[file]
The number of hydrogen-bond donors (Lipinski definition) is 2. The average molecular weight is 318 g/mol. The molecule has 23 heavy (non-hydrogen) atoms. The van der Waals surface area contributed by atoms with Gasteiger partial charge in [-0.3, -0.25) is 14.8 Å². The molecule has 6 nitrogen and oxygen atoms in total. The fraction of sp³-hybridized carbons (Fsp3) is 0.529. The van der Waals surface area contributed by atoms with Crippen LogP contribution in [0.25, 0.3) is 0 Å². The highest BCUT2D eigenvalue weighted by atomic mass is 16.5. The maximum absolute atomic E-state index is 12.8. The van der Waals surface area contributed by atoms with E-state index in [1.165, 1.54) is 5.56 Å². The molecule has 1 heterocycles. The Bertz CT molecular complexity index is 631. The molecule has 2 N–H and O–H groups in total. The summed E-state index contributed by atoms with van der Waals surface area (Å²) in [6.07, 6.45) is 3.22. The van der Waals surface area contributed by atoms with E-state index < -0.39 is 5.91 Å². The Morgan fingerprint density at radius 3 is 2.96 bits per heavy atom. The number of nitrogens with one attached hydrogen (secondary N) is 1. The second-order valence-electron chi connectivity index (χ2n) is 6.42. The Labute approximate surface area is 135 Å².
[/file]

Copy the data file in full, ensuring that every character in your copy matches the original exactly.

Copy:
The number of hydrogen-bond donors (Lipinski definition) is 2. The average molecular weight is 318 g/mol. The molecule has 23 heavy (non-hydrogen) atoms. The van der Waals surface area contributed by atoms with Gasteiger partial charge in [-0.3, -0.25) is 14.8 Å². The molecule has 6 nitrogen and oxygen atoms in total. The fraction of sp³-hybridized carbons (Fsp3) is 0.529. The van der Waals surface area contributed by atoms with Crippen LogP contribution in [0.25, 0.3) is 0 Å². The highest BCUT2D eigenvalue weighted by atomic mass is 16.5. The maximum absolute atomic E-state index is 12.8. The van der Waals surface area contributed by atoms with E-state index in [1.165, 1.54) is 5.56 Å². The molecule has 1 heterocycles. The Bertz CT molecular complexity index is 631. The molecule has 2 N–H and O–H groups in total. The summed E-state index contributed by atoms with van der Waals surface area (Å²) in [6.07, 6.45) is 3.22. The van der Waals surface area contributed by atoms with E-state index < -0.39 is 5.91 Å². The Morgan fingerprint density at radius 3 is 2.96 bits per heavy atom. The number of nitrogens with one attached hydrogen (secondary N) is 1. The second-order valence-electron chi connectivity index (χ2n) is 6.42. The Labute approximate surface area is 135 Å².